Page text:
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Dog Sense: How the New Science of Dog Behavior Can Make You a Better Friend to Your Pet MP3 CD – Audiobook, MP3 Audio, Unabridged

4.1 out of 5 stars 142 customer reviews

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Editorial Reviews

Review

"A lovely and clear-headed book on all things dog---emotion, mind, and breed. John Bradshaw's authority and experience are matched by the thoughtfulness and humanity of his writing. Read this before you bring a dog into your life." ---Alexandra Horowitz, author of Inside of a Dog

About the Author

John Bradshaw is the Walham Director of the Anthrozoology Institute at the University of Bristol and the author of Dog Sense, as well as numerous academic papers on human-animal interactions.

Michael Page has been recording audiobooks since 1984 and has over two hundred audiobooks to his credit. He has won several AudioFile Earphones Awards, including for The Lies of Locke Lamora by Scott Lynch. A professional actor, Michael is currently a professor of theater at Calvin College in Grand Rapids, Michigan, where he lives with his wife.
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Product Details

  • MP3 CD
  • Publisher: Tantor Audio; MP3 - Unabridged CD edition (May 10, 2011)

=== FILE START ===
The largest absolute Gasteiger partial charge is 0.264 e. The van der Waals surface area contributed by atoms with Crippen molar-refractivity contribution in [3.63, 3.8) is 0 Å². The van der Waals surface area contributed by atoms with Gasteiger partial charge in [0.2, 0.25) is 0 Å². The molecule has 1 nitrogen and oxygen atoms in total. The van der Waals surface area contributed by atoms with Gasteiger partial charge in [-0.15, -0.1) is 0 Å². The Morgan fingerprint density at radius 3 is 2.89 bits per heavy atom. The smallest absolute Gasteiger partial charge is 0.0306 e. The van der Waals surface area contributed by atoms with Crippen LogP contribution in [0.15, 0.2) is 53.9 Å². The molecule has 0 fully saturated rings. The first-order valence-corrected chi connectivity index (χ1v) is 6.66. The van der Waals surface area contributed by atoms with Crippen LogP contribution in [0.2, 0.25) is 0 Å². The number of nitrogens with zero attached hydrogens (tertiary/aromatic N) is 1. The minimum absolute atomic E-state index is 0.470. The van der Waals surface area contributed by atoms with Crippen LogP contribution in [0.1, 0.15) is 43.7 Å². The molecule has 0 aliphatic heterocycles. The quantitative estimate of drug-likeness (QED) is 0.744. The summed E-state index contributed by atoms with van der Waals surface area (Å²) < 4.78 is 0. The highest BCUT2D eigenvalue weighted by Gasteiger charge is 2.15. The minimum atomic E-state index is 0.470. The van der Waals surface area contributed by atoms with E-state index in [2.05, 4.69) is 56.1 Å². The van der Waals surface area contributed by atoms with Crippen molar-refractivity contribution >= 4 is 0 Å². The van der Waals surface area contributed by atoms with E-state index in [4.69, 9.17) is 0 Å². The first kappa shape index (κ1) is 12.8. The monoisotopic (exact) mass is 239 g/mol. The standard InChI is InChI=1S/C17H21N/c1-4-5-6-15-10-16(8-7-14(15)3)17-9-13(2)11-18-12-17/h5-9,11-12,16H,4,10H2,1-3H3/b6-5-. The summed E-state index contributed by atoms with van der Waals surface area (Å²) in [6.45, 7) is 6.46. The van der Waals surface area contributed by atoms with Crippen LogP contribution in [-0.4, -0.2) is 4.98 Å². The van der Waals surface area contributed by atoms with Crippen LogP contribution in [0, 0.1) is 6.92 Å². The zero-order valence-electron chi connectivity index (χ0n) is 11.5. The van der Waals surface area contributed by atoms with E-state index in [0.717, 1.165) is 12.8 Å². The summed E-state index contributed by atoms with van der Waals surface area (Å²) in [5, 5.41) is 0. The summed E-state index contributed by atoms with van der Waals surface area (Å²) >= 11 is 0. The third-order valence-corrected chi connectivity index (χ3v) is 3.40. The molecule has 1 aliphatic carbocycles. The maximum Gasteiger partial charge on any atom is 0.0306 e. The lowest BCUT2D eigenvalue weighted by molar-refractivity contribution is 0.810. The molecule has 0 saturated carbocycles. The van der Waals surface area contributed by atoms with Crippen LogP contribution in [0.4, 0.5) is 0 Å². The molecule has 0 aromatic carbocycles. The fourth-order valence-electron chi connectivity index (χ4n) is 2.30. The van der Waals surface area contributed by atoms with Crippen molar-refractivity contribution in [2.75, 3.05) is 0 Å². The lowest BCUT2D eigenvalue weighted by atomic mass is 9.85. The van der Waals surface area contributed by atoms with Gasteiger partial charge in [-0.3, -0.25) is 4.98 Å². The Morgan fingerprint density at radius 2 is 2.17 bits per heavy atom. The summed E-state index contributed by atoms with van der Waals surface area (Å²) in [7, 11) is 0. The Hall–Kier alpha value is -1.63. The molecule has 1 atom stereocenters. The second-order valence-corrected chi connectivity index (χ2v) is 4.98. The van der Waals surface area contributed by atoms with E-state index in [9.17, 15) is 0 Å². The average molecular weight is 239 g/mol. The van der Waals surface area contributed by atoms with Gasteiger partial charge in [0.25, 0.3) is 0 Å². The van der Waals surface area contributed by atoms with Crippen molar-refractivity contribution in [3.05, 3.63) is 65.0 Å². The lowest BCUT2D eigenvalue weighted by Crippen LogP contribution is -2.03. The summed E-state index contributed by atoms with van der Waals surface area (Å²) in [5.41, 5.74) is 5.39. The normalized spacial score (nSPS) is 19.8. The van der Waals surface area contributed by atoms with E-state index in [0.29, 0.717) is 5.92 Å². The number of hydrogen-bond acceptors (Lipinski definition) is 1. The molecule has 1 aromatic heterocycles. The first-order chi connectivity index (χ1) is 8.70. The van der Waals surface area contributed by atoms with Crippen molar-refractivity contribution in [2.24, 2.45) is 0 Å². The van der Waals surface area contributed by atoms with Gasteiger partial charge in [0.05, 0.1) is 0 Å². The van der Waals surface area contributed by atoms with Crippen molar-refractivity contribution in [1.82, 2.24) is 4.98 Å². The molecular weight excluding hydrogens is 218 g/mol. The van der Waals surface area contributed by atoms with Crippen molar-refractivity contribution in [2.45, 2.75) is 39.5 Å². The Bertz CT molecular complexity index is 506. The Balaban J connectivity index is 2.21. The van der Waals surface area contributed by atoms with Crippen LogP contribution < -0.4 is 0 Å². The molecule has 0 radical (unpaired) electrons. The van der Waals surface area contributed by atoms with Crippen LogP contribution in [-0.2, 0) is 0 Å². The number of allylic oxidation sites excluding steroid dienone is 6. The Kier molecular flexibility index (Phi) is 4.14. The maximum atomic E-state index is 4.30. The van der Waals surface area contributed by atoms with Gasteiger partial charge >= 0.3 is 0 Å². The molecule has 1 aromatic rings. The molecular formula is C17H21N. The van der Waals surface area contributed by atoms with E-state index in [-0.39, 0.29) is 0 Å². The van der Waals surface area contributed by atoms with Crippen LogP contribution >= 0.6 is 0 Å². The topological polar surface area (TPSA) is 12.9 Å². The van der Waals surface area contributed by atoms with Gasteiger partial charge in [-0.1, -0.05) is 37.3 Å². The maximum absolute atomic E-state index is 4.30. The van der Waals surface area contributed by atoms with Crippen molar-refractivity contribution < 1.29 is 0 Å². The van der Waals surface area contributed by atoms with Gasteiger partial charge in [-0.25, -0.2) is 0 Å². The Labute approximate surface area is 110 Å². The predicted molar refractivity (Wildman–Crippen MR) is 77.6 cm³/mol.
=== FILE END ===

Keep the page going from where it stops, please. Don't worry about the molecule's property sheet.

• Language: English
  • ISBN-10: 1452652031
  • ISBN-13: 978-1452652030
  • Product Dimensions: 5.3 x 0.6 x 7.4 inches
  • Shipping Weight: 6.4 ounces (View shipping rates and policies)
  • Average Customer Review: 4.1 out of 5 stars  See all reviews (142 customer reviews)
  • Amazon Best Sellers Rank: #2,390,746 in Books (See Top 100 in Books)

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Customer Reviews

Top Customer Reviews

Format: Hardcover
It was the best of books, it was--not the worst of books, not by a long shot, but incredibly annoying in places.

This is a serious effort at collecting in one place the current state of the science of dog behavior. Bradshaw discusses the evidence we have for how and when dogs evolved from wolves, as well as what dogs' close relationship to wolves does and doesn't mean for their behavior and needs in human households. For the last century or so, much training and dog management advice has been based on the idea that wolf packs are competitive, internally violent groups, dominated by the fiercest, most powerful male, or possibly the fiercest, most powerful male and female--the "alphas." Since, the reasoning goes, "dogs are wolves," dog owners need to establish themselves as "alpha" and dominate their dogs, lest the dogs seize control of the household and become problems and even threats.